Why Memorization is a Poor Substitute for Note Reading

aural skills musicianship Oct 11, 2013

Do you memorize instead of reading the notes?






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If so, you’re not alone. Many people do this believing it is easier, at least for them, to learn the notes for a specific piece rather than learn to read them in general.

If you are one of these people, you are probably aware that you do it and that your teacher says you shouldn’t. But reading the notes is so slow for you and looking at the harp is a necessity. So you have taught yourself to play watching the strings and following along with the music on the page. Maybe you write in some of the notes.

When I was taking piano lessons as a child, my teacher prevented me from developin

g that habit in the time-honored way – she held the lid over the keys so I couldn’t watch my hands. As a consequence, I became a fluent music reader, a skill which has been key to my success as a professional musician.

And let’s face it. The more fluent your reading is, the faster and more accurately you learn.

But memorizing as a substitute for note reading is a hard habit to break. In fact, before you can change the habit you need to accept and commit to three things:

1. NOT reading the notes is wasting my time. It takes too long to learn a new piece. It slows down technical development and limits my potential musical experiences. It general, it stunts my growth as a harpist and musician.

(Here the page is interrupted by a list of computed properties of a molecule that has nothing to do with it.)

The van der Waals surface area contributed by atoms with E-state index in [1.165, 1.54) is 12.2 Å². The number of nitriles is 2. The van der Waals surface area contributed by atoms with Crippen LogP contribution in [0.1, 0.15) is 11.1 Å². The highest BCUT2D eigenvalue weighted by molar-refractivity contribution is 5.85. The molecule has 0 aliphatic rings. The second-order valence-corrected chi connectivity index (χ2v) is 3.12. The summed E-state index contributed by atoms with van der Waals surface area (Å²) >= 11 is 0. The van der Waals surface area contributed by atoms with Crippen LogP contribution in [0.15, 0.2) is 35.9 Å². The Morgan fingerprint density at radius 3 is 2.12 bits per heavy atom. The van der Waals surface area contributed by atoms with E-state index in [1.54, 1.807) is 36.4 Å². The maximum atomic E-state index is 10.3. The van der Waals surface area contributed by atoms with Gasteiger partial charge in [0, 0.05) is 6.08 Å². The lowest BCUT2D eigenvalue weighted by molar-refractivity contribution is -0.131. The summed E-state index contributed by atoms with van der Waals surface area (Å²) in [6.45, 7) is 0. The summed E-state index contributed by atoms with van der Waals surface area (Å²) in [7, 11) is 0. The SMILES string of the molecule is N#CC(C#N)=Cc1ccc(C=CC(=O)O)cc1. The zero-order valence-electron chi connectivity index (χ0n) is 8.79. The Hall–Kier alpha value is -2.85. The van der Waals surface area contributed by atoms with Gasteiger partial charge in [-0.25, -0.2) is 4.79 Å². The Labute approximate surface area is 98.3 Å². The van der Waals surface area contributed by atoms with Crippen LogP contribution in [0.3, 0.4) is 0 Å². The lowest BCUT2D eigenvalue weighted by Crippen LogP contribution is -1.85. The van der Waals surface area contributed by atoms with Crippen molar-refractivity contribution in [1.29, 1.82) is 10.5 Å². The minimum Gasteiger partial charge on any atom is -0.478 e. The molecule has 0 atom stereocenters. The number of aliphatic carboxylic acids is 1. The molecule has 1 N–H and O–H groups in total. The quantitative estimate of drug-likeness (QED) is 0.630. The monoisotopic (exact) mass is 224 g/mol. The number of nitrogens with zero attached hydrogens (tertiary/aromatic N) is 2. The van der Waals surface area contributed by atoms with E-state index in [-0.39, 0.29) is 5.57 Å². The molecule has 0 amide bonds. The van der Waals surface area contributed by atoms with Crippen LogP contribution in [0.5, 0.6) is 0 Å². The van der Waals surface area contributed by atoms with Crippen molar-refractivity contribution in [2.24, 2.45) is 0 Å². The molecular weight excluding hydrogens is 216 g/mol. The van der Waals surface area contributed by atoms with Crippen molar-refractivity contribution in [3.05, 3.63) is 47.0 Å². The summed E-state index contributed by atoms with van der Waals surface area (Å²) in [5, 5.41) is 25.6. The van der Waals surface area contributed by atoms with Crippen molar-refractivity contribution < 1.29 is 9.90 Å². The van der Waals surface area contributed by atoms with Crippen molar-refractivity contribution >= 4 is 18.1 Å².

2. I NEED to learn to read the notes. I want to play more music. I want to learn more quickly. I want to play better in ensembles. I want to be able to pick up an easy piece or a review piece and play it at sight. I could do these things, if my note reading were better.

3. I CAN learn to read the notes.

This is the sticking point for most people. They think it is going to be too hard, or take too long, or they haven’t been able to do it in the past. Here’s the problem with that thinking. Every piece you play is made up of the same notes, using the same lines and spaces. Logically, if you learn them ONCE, that has to be faster and easier than memorizing the notes for every piece you play.

Now for the good news. There are endless ways to incorporate note reading practice into your regular practice every day. You can say the names of the notes in a difficult passage. You can say the names of the notes in hands separately practice. You can name the first few notes of a new piece before you play it. You can say the note names as you play a technical exercise.

But do it. It will be the best investment you can make in your playing.

Ps. If you need a more organized approach, check out my Jump Start Note Reading course. It’s not just for beginner readers. It’s for anyone who wants to make sure their reading skills aren’t holding them back.

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